Malpighia emarginataÂ is aÂ tropicalÂ fruit-bearingÂ shrubÂ or smallÂ treeÂ in the familyÂ Malpighiaceae. Common names includeÂ acerola,Â Barbados cherry,Â West Indian cherryÂ andÂ wild crapemyrtle.Â Acerola is native from Southern Mexico, Central and South America, but now being also grown as far North as Texas and in subtropical areas â€“ Asia and India. It is known for being extremely rich inÂ vitamin CÂ although it also contains vitamins A, B1, B2 and B3 as well asÂ carotenoidsÂ andÂ bioflavonoidsÂ which provide very important nutritive value and have possible antioxidantÂ uses.Â This vitamin C produced by the fruit is better absorbed by human organisms than synthetic ascorbic acid.
M. emarginataÂ is originally fromÂ YucatÃ¡nÂ can be found in the southernmost parts of theÂ contiguous United StatesÂ (southernÂ FloridaÂ and the LowerÂ Rio Grande ValleyÂ ofÂ Texas),Â Mexico,Â Central America, theÂ Caribbean, andÂ South AmericaÂ as far south asÂ PeruÂ andÂ Minas GeraisÂ in Brazil.Â It is cultivated in theÂ tropicsÂ andÂ subtropicsÂ throughout the world, including theÂ Canary Islands,Â Ghana,Â Ethiopia,Â Madagascar,Â Zanzibar,Â Sri Lanka,Â Taiwan,Â India,Â Java,Â Hawaii, andÂ Australia.
Acerola can be propagated by seed, cutting and other methods. M. emarginata prefers dry sandy soil and full sun and itâ€™s very susceptible to cold (cannot endure temperature lower than 30Â°F). Because of its shallow roots, it has very low tolerance to winds.
Acerola is anÂ evergreenÂ shrubÂ or small tree with spreading branches on a shortÂ trunk. It is usually 2â€“3 m (6.6â€“9.8 ft) tall, but sometimes reaches 6Â m (20Â ft) in height.
TheÂ leavesÂ are simple ovate-lanceolate, 2â€“8 cm (0.79â€“3.1 in) long, 1â€“4 cm (0.39â€“1.6 in), and are attached to shortÂ petioles. They areÂ opposite,Â ovate to elliptic-lanceolate, and have entire or undulatingÂ margins withÂ small hairs, which can irritate skin.
FlowersÂ areÂ bisexualÂ and 1â€“2 cm (0.39â€“0.79 in) in diameter. They have fiveÂ pale to deep pink or redÂ fringedÂ petals, tenÂ stamens, and six to ten glands on theÂ calyx. There are three to five flowers perÂ inflorescence, which are sessile or short-peduncledÂ axillary cymes.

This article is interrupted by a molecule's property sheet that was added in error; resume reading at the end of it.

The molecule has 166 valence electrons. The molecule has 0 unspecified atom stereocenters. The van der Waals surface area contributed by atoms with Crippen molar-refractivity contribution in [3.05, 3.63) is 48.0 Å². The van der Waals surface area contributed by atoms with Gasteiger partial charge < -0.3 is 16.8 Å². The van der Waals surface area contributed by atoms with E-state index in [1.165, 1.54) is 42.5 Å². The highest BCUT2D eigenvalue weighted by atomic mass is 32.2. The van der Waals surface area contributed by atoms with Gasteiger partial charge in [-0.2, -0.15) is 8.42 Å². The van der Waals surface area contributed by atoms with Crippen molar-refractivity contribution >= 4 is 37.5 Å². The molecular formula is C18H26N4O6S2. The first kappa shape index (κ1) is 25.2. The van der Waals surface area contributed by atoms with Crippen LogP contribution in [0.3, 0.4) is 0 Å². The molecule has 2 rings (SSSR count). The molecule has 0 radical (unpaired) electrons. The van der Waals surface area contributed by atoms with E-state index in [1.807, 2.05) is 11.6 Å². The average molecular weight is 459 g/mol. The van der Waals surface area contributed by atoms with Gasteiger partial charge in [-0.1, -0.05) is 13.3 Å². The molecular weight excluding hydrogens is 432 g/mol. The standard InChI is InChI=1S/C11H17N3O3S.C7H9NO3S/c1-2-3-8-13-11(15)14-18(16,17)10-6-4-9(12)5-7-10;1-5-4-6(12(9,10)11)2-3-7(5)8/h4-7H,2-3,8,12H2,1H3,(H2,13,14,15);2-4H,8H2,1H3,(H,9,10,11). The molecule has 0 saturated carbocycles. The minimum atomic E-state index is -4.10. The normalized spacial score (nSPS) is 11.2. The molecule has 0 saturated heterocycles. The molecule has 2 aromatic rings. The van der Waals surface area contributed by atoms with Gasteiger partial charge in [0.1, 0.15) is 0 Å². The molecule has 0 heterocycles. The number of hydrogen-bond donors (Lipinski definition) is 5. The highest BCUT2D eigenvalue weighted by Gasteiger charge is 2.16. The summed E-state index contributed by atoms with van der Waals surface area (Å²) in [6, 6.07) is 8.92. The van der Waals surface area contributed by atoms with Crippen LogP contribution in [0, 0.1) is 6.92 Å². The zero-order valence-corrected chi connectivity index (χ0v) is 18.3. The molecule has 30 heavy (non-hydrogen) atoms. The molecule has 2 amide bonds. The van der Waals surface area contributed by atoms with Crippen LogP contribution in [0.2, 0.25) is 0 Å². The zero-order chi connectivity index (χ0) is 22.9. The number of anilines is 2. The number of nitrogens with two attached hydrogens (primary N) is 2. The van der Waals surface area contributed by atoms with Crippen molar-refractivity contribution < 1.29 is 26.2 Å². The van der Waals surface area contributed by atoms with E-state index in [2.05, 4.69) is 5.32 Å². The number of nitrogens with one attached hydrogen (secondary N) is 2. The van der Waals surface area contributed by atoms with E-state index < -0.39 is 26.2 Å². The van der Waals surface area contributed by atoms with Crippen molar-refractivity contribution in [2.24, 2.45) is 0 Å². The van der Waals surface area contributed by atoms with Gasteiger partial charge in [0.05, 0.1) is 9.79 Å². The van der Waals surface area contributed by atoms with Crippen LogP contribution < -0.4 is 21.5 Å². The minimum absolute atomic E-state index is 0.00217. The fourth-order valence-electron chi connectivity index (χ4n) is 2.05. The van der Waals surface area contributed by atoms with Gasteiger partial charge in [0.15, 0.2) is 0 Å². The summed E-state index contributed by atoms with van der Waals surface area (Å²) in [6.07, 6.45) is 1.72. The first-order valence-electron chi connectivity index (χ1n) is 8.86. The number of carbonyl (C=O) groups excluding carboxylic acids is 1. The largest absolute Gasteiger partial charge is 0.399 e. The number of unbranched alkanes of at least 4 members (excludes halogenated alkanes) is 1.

TheÂ fruitÂ is a bright redÂ drupeÂ 1â€“3 cm (0.39â€“1.2 in) in diameter with a mass of 3â€“5 g (0.11â€“0.18 oz). Drupes are in pairs or groups of three, and each contains three triangularÂ seeds. The drupes areÂ juicyÂ and very high inÂ vitamin C (3-46g kg-1)Â and otherÂ nutrients. They are divided into three obscure lobes and are usuallyÂ acidÂ to subacid, giving them aÂ sour taste,Â but may beÂ sweetÂ if grown well.Â While the nutrient composition depends on the species and environmental conditions, the most common components of acerola and their concentration range are as follow: proteins (2.1-8g), lipids (2.3-8g), carbohydrates (35.7-78g), calcium (117Â mg), phosphor (171Â mg), iron (2.4Â mg), pyridoxine (87Â mg), riboflavin (0.7Â mg), thiamine (0.2Â mg), water (906-920g) and dietic fibre (30g)
The fruit is edible and widely consumed in the species’ native area, and is cultivated elsewhere for its highÂ vitamin CÂ content. There are 1677.6Â mg of vitamin C in 100 g of fruit.
- Fruit can be used to make juices and pulps, both very rich in vitamin C and antioxidants;
- Acerola fruit can be used to produce vitamin C concentrate;
- Baby food and juice
A comparative analysis ofÂ antioxidantÂ potency among a variety of frozen juice pulps was carried out, including the acerola fruit. Among the eleven fruits’ pulps tested, acerola was the highest-scoring domestic fruit, meaning it had the most antioxidant potency, with a TEAC (TroloxÂ equivalent antioxidant activity) score of 53.2Â mmol g.
Absolut VodkaÂ released Absolut Los Angeles, a limited-edition spirit flavored with acerola,Â aÃ§ai,Â pomegranate, andÂ blueberry, in July 2008.
Chiquita’s Strawberry-Banana C-Optima drink, sold in 4-packs of 125ml apiece in Belgium and Germany, advertises on its lid that it contains 3 acerolas and 200Â mg of Vitamin C.
Acerola is a popularÂ bonsaiÂ subject because of its small leaf, fruit and fine ramification. It is also grown as anÂ ornamentalÂ and forÂ hedges.
Malpighia glabraÂ is one of three ingredients in a propriety herbal medicine forÂ allergic rhinitis.
Thanks to its extremely high vitamin C content, the cherry can help boost your immune system, strengthen yourÂ liver, improve your skin condition, and increases your bodyâ€™s ability to repair tissues quickly. It also helps you prevent colds, infections, hair loss, and dental problems.
The cherry contains anthocyanins â€“ substances which are highly anti-inflammatory in nature. So, it is very good at relieving headaches. Eating an acerola cherry can have the same effect as taking ibuprofen or aspirin for your headache.
The cherry is an excellent source of vitamin A, which is a known antioxidant. 100 grams of an acerola cherry contains up to 1017 IU of carotene. A regular intake of vitamin A tends to improve your vision and reduces the risk of cataracts and other such eye problems. Since it is a powerful antioxidant, it fights the free radicals which cause the maximum damage to your skin. As a result, you can stay away from skin problems.